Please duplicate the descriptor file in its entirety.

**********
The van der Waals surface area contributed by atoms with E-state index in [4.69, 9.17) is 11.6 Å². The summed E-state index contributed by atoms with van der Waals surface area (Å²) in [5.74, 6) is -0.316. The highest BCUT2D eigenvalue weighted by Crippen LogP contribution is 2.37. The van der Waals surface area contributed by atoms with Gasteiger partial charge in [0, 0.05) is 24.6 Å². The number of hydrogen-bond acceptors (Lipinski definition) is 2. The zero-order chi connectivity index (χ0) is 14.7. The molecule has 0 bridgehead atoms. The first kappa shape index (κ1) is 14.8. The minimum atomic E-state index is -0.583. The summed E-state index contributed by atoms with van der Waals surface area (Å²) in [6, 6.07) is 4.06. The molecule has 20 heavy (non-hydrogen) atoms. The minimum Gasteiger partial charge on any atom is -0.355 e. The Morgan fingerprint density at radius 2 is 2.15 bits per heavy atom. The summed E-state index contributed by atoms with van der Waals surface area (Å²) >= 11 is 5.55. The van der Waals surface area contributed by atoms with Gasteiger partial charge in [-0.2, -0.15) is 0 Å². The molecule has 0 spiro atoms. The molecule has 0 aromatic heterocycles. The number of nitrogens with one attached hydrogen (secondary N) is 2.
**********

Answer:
The van der Waals surface area contributed by atoms with E-state index in [4.69, 9.17) is 11.6 Å². The summed E-state index contributed by atoms with van der Waals surface area (Å²) in [5.74, 6) is -0.316. The highest BCUT2D eigenvalue weighted by Crippen LogP contribution is 2.37. The van der Waals surface area contributed by atoms with Gasteiger partial charge in [0, 0.05) is 24.6 Å². The number of hydrogen-bond acceptors (Lipinski definition) is 2. The zero-order chi connectivity index (χ0) is 14.7. The molecule has 0 bridgehead atoms. The first kappa shape index (κ1) is 14.8. The minimum atomic E-state index is -0.583. The summed E-state index contributed by atoms with van der Waals surface area (Å²) in [6, 6.07) is 4.06. The molecule has 20 heavy (non-hydrogen) atoms. The minimum Gasteiger partial charge on any atom is -0.355 e. The Morgan fingerprint density at radius 2 is 2.15 bits per heavy atom. The summed E-state index contributed by atoms with van der Waals surface area (Å²) >= 11 is 5.55. The van der Waals surface area contributed by atoms with Gasteiger partial charge in [-0.2, -0.15) is 0 Å². The molecule has 0 spiro atoms. The molecule has 0 aromatic heterocycles. The number of nitrogens with one attached hydrogen (secondary N) is 2.